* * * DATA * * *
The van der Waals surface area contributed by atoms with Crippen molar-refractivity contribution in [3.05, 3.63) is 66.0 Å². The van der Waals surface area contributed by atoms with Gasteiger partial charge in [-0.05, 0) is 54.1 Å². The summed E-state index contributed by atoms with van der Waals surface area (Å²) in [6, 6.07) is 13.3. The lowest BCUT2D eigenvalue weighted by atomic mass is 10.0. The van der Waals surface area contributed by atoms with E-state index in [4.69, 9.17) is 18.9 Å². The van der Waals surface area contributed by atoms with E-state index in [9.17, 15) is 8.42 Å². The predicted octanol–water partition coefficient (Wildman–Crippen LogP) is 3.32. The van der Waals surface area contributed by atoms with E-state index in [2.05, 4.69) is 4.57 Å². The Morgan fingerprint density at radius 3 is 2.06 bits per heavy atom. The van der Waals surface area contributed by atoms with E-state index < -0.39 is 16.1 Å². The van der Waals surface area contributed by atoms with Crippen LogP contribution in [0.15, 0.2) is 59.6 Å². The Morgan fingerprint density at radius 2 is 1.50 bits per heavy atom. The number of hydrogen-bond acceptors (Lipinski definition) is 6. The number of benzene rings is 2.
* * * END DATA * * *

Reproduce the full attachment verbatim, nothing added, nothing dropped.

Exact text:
The van der Waals surface area contributed by atoms with Crippen molar-refractivity contribution in [3.05, 3.63) is 66.0 Å². The van der Waals surface area contributed by atoms with Gasteiger partial charge in [-0.05, 0) is 54.1 Å². The summed E-state index contributed by atoms with van der Waals surface area (Å²) in [6, 6.07) is 13.3. The lowest BCUT2D eigenvalue weighted by atomic mass is 10.0. The van der Waals surface area contributed by atoms with E-state index in [4.69, 9.17) is 18.9 Å². The van der Waals surface area contributed by atoms with E-state index in [9.17, 15) is 8.42 Å². The predicted octanol–water partition coefficient (Wildman–Crippen LogP) is 3.32. The van der Waals surface area contributed by atoms with E-state index in [2.05, 4.69) is 4.57 Å². The Morgan fingerprint density at radius 3 is 2.06 bits per heavy atom. The van der Waals surface area contributed by atoms with E-state index < -0.39 is 16.1 Å². The van der Waals surface area contributed by atoms with Crippen LogP contribution in [0.15, 0.2) is 59.6 Å². The Morgan fingerprint density at radius 2 is 1.50 bits per heavy atom. The number of hydrogen-bond acceptors (Lipinski definition) is 6. The number of benzene rings is 2.